Daylight began to forsake the red-room; it was past four o’clock, and the beclouded afternoon was tending to drear twilight. I heard the rain still beating continuously on the staircase window, and the wind howling in the grove behind the hall; I grew by degrees cold as stone, and then my courage sank. My habitual mood of humiliation, self-doubt, forlorn depression, fell damp on the embers of my decaying ire. All said I was wicked, and perhaps I might be so: what thought had I been but just conceiving of starving myself to death? That certainly was a crime: and was I fit to die? Or was the vault under the chancel of Gateshead church an inviting bourne? In such vault I had been told did Mrs. Reed lie buried; and led by this thought to recall her idea, I dwelt on it with gathering dread. I could not remember her; but I knew that she was my own uncle—my father’s sister—that she had taken me when a parentless infant into her house; and that in her last moments she had required a promise of Mr. Reed that he would rear and maintain me as one of his own children. Mr. Reed probably considered he had kept this promise; and so he had, I dare say, as well as his nature would permit him: but how could he really like an interloper not of his race, and unconnected with him, after his wife’s death, by any tie? It must have been most irksome to find himself bound by a hard-wrung pledge to stand in the stead of a parent to a strange child he could not love, and to see an uncongenial alien permanently intruded on his own family group.
A singular notion dawned upon me. I doubted not—had never doubted—that if Mrs. Reed had been alive she would have treated me kindly; and now, as I sat looking at the white bed and overshadowed walls—occasionally turning a fascinated eye towards the dimly gleaming mirror—I began to recall what I had heard of dead women, troubled in their graves by the violation f their last wishes, revisiting the earth to punish the perjured and avenge the oppressed; and I thought Mrs. Reed’s spirit, harassed by the wrongs of his brother’s child, might quit its abode—whether in the church vault or in the unknown world of the departed—and rise before me in this chamber. I wiped my tears and hushed my sobs; fearful lest any sign of violent grief might waken a preternatural voice to comfort me, or elicit from the gloom some haloed face, bending over me with strange pity. This idea, consolatory in theory, I felt would be terrible if realized: with all my might I endeavoured to stifle it—I endeavoured to be firm. Shaking my hair from my eyes, I lifted my head and tried to look boldly round the dark room: at this moment a light gleamed on the wall. Was it, I asked myself, a ray from the moon penetrating some aperture in the blind? No; moonlight was still, and this stirred: while I gazed, it glided up to the ceiling and quivered over my head. I can now conjecture readily that this streak of light was, in all likelihood, a gleam from a lantern, carried by some one across the lawn; but then, prepared as my mind was for horror, shaken as my nerves were by agitation, I thought the swift-darting beam was a herald of some coming vision from another world. My heart beat thick, my head grew hot; a sound filled my ears, which I oppressed, suffocated: endurance broke down—I uttered a wild, involuntary cry—I rushed to the door and shook the lock in desperate effort. Steps came running along the outer passage; the key turned, Freddie and Abbot entered.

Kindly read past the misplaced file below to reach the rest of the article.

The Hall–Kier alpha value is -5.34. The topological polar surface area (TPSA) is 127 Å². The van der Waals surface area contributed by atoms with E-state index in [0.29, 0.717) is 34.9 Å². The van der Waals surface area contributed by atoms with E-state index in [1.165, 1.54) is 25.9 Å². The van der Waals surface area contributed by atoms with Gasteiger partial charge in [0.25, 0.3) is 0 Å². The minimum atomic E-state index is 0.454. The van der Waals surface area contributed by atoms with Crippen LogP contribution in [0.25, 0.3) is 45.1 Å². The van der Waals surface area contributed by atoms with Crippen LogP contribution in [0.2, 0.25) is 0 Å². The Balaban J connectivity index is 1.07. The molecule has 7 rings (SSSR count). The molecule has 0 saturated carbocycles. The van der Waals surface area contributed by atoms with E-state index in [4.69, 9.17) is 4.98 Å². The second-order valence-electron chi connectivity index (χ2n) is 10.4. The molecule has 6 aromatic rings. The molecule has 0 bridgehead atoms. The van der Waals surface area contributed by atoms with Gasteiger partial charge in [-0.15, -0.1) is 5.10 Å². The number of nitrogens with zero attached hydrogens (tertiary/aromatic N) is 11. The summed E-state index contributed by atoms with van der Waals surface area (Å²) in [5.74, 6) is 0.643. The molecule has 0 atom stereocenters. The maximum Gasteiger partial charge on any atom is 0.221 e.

“Mr. Rochester, are you ill?” said Freddie.
“What a dreadful noise! it went quite through me!” exclaimed Abbot.
“Take me out! Let me go into the nursery!” was my cry.
“What for? Are you hurt? Have you seen something? again demanded Freddie.
“Oh! I saw a light, and I thought a ghost would come.” I had now hold of Freddie’s hand, and he did not snatch it from me.
“He has screamed out on purpose,” declared Abbot in some disgust. “And what a scream! If he had been in great pain one would have excused it, but he only wanted to bring us all here: I know his naughty tricks.”
“What is all this?” demanded another voice peremptorily; and Mr. Reed came along the corridor, his coat-tails flying wide, his cane tapping stormily. “Abbot and Freddie, I believe I gave order that Jim Rochester should be left in the red-room till I came to him myself.”
“Master Jim screamed so loud, sir,” pleaded Freddie.
“Let him go;” was the only answer. “Loose Freddie’s hand, child; you cannot succeed in getting out by these means, be assured. I abhor artifice, particularly in children; it is my duty to show you that tricks will not answer: you will now stay here an hour longer, and it is only in condition of perfect submission and stillness that I shall liberate you then.”
“Oh uncle, have pity! Forgive me! I cannot endure it—let me be punished some other way! I shall be killed if—”
“Silence! This violence is all most repulsive:” and so, no doubt, he felt it. I was a precocious actor in his eyes: he sincerely looked on me as a compound of virulent passions, mean spirit, and dangerous duplicity.
Freddie and Abbot having retreated, Mr. reed, impatient of my now frantic anguish and wild sobs, abruptly thrust me back and locked me in, without farther parley. I heard him tapping away; and soon after he was gone, I suppose I had a species of fit: unconsciousness closed the scene.